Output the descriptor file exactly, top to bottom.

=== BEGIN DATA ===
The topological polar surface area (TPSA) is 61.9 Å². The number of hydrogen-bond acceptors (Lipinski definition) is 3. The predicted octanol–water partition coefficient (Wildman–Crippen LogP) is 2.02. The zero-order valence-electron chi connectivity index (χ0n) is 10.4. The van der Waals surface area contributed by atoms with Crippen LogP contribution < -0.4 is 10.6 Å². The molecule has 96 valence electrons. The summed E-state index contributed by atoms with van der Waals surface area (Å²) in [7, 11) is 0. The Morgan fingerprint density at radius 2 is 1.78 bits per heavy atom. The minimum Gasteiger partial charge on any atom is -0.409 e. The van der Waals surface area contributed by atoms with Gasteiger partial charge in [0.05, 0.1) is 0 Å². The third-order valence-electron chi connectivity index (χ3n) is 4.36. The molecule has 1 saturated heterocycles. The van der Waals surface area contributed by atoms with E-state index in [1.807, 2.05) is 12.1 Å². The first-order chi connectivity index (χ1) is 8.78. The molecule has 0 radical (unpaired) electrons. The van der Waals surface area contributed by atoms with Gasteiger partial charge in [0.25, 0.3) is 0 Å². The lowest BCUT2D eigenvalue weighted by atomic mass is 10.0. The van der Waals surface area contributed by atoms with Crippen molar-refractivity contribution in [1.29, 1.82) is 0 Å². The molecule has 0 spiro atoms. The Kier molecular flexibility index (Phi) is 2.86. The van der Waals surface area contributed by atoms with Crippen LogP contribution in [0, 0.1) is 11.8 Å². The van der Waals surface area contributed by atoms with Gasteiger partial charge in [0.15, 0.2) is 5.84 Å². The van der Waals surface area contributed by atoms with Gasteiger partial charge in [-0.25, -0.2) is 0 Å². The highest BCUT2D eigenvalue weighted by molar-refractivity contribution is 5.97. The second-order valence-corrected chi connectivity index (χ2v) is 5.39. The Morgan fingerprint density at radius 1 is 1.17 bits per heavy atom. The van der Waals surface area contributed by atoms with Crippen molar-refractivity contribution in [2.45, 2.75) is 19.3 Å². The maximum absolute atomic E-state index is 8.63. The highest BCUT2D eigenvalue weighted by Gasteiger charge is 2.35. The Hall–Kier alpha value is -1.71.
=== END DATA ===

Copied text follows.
The topological polar surface area (TPSA) is 61.9 Å². The number of hydrogen-bond acceptors (Lipinski definition) is 3. The predicted octanol–water partition coefficient (Wildman–Crippen LogP) is 2.02. The zero-order valence-electron chi connectivity index (χ0n) is 10.4. The van der Waals surface area contributed by atoms with Crippen LogP contribution < -0.4 is 10.6 Å². The molecule has 96 valence electrons. The summed E-state index contributed by atoms with van der Waals surface area (Å²) in [7, 11) is 0. The Morgan fingerprint density at radius 2 is 1.78 bits per heavy atom. The minimum Gasteiger partial charge on any atom is -0.409 e. The van der Waals surface area contributed by atoms with Gasteiger partial charge in [0.05, 0.1) is 0 Å². The third-order valence-electron chi connectivity index (χ3n) is 4.36. The molecule has 1 saturated heterocycles. The van der Waals surface area contributed by atoms with E-state index in [1.807, 2.05) is 12.1 Å². The first-order chi connectivity index (χ1) is 8.78. The molecule has 0 radical (unpaired) electrons. The van der Waals surface area contributed by atoms with Gasteiger partial charge in [0.25, 0.3) is 0 Å². The lowest BCUT2D eigenvalue weighted by atomic mass is 10.0. The van der Waals surface area contributed by atoms with Crippen molar-refractivity contribution in [1.29, 1.82) is 0 Å². The molecule has 0 spiro atoms. The Kier molecular flexibility index (Phi) is 2.86. The van der Waals surface area contributed by atoms with Crippen LogP contribution in [0, 0.1) is 11.8 Å². The van der Waals surface area contributed by atoms with Gasteiger partial charge in [0.15, 0.2) is 5.84 Å². The van der Waals surface area contributed by atoms with Gasteiger partial charge in [-0.25, -0.2) is 0 Å². The highest BCUT2D eigenvalue weighted by molar-refractivity contribution is 5.97. The second-order valence-corrected chi connectivity index (χ2v) is 5.39. The Morgan fingerprint density at radius 1 is 1.17 bits per heavy atom. The van der Waals surface area contributed by atoms with Crippen molar-refractivity contribution in [2.45, 2.75) is 19.3 Å². The maximum absolute atomic E-state index is 8.63. The highest BCUT2D eigenvalue weighted by Gasteiger charge is 2.35. The Hall–Kier alpha value is -1.71.